Starting with enrollments in 2015, Covered California officials say you’ll be able to get family coverage that will include pediatric dental benefits for members younger than 19.

They say this will give you better coverage for your health insurance dollar.

The new family dental plan will allow adults the option of getting dental coverage outside the general health plans at an additional cost.

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Covered California to offer adult dental benefits in 2015
Sacramento Business Journal

Covered California will offer new family dental plans to consumers who enroll in health insurance coverage in 2015 and all individual health insurance plans will include pediatric dental benefits for members through age 18.

The optional stand-alone family dental plans that offer coverage for adults will not be available when open enrollment starts Nov. 15, but are expected to be added in early 2015. Both a dental health maintenance organization and a dental preferred provider organization plan will be available.

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Reform Update: People keeping noncompliant plans; rate impact varies by state
Modern Healthcare

When the Obama administration in November 2013 decided to allow states to decide if individuals could keep noncompliant insurance plans, speculation began about what effect that decision would have on premiums and enrollment for plans that did comply with provisions of the Patient Protection and Affordable Care Act. Subsequently, the administration this March gave states the option of a maximum two-year extension into 2016.

Early indications of how many individuals opted to keep those plans have begun to emerge as have signs of the effect on premiums. As with so much else related to the ACA, the results depend on what state is being discussed.

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Doctor drug testing latest front in medical malpractice measure
Sacramento Bee

When consumer advocates were preparing a fall ballot initiative to raise the sum victims can recover in medical malpractice lawsuits, they considered tacking on an inducement that would resonate with voters across California.

After running eight to 10 ideas past focus groups and through opinion polls, they found strong support for a proposal to make California the first state to require random drug and alcohol testing of doctors. They reason that if pilots must submit to drug screenings, why shouldn’t doctors?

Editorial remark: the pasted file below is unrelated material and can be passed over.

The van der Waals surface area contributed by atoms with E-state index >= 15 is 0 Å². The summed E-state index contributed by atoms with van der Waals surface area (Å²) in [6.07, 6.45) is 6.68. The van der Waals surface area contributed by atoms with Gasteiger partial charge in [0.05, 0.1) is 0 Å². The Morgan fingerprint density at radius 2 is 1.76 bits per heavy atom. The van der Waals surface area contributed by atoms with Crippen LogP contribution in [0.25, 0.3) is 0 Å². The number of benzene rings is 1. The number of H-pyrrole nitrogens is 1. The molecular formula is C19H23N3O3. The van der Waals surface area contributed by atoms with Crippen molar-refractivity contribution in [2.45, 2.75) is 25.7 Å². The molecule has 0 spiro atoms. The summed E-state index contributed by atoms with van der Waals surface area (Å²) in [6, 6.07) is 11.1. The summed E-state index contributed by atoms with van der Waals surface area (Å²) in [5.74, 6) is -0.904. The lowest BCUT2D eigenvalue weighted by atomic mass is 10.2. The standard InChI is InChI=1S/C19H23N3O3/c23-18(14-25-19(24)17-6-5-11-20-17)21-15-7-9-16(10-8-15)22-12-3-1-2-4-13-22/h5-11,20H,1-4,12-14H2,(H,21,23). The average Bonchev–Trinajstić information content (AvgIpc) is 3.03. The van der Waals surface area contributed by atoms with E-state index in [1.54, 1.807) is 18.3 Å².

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New restrictions on hydrocodone to take effect
Modern Healthcare

The federal government is finalizing new restrictions on hundreds of medicines containing hydrocodone, the highly addictive painkiller that has grown into the most widely prescribed drug in the U.S.

The new rules mean that drugs like Vicodin, Lortab and other generic versions will be subject to the same prescribing rules as painkillers like codeine and oxycodone. Patients will be limited to one 90-day supply of medication and will have to see a healthcare professional to get a refill.

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Vision Problems Increase The Risk Of Early Death In Older People
National Public Radio

An eye exam may be the ticket to a longer life, researchers say, because good vision is essential for being able to shop, manage money and live independently. And maintaining independence in turn leads to a longer life.

Researchers have known for years that people who have vision problems as they get older are more likely to die sooner than those who still see well. But they weren’t sure why that was so.

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Sharp Memorial Hospital renovates inpatient center
CBS News

Patients, caregivers and community members gathered at Sharp Memorial Hospital in Serra Mesa Thursday to celebrate the reopening of a $7.7-million dollar inpatient center.

The Sharp Allison Derose Rehabilitation Center located on Health Center Drive was extensively renovated. The 30-bed unit was named after a former patient whose family donated $1 million toward the costs of the project.

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Poor? You’re more likely to lose a limb to diabetes, study shows
Orange County Register

Patients with diabetes from lower-income neighborhoods in Orange County are up to five times more likely to have a limb amputated than those in wealthier areas, according to a new UCLA study of amputations across the state.

The average annual rate of amputation in Santa Ana, Fullerton and Orange was roughly five per 1,000 patients. Garden Grove and Anaheim were close behind at four.